The ABC Book of Dinosaurs [Board book]

The ABC Book of Dinosaurs , Helen Martin and Judith Simpson, ill Danny Snell
ABC Books Harper Collins 2009
ISBN: 9780733324796

review by Claire Saxby, Children’s Author

This book can be purchased online from Fishpond. Buying through this link supports Aussiereviews.

The ABC Book of Christmas

And there in the stable the stable this special baby was born, just as the angel Gabriel had said.

Here is a Christmas picture book with a difference. The story is the real Christmas story of the nativity, retold by Mark Macleod in straightforward, yet lyrical text, at a level accessible for young readers. What makes this version a little different is not the text but the illustrations. Each spread is brought to life by the work of a different illustrator, meaning that each turn of the page brings a fresh perspective and a different illustrative technique. Lovers of Australian picture books will recognise the work of favourite illustrators, including Ann James, Stephen Michael King and Wayne Harris. Back of the book biographies of each illustrator are provided.

A collector’s item which will delight adult lovers of the picture book form, this will equally be enjoyed by children, who will like seeing the different styles of the illustrators’ work. An excellent Christmas gift.

The ABC Book of Christmas

The ABC Book of Christmas, by Mark Macleod
ABC Books, 2009

This book can be purchased online from Fishpond. Buying through this link supports Aussiereviews.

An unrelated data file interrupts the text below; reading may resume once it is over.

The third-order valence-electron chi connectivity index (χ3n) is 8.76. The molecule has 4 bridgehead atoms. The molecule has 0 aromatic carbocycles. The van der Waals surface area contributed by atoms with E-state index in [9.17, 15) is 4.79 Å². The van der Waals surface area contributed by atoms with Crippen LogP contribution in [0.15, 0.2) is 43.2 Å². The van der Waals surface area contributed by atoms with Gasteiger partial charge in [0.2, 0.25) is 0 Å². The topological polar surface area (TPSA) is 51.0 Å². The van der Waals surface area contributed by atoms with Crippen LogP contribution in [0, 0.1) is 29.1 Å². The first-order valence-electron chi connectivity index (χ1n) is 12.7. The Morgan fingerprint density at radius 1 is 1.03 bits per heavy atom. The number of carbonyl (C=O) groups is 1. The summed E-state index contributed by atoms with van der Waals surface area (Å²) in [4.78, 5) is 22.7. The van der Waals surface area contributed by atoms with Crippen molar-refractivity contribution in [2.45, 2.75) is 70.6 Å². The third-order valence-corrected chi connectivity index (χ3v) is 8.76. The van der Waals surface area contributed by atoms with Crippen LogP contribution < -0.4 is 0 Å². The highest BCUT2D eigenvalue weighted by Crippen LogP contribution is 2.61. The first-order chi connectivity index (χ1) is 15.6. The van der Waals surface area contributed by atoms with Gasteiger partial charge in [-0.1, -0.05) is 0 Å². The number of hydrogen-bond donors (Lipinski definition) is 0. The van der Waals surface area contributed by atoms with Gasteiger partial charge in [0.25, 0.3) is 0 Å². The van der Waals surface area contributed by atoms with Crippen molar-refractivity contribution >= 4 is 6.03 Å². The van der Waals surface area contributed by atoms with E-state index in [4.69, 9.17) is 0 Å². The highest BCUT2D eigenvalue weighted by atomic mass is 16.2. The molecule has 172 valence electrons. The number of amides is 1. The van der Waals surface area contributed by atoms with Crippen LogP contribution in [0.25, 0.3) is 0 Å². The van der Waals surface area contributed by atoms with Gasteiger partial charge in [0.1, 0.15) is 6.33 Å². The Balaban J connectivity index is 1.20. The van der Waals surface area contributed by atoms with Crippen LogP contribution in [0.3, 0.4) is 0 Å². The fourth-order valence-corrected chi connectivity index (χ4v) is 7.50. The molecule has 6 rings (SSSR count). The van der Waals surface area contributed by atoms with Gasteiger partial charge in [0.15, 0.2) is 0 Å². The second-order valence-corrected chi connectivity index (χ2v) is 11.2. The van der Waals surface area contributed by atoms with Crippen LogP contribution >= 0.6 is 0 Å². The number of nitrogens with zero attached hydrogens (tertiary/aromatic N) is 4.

The Wiggles Go Bananas!

The Wiggles Go Bananas! is a collection of Wiggles songs about animals. Some, like ‘Cock-a-doodle-do’ are traditional songs given a wiggly workover, but others are original Wiggle songs. There are songs about monkeys, lions, crocodiles and even Wags the Dog. An extra feature on each opening is a fact box, with information about animals or about the origins of the song. Illustrations are photos on brightly coloured backgrounds. Wiggles members feature ears and noses to match each song. The Wiggles Go Bananas!is a mid-sized robust paperback with glossy cover and pages.

The Wiggles have been entertaining preschoolers for many years. Their songs and rhymes are designed to be easy to sing along with and include actions to get kids up and moving. This collection of songs includes both familiar and perhaps less familiar songs, and will appeal to Wiggles fans. It’s great to see old traditional tales getting a new life too in the irreverent Irish folk song ‘The Dingle Puck Goat’.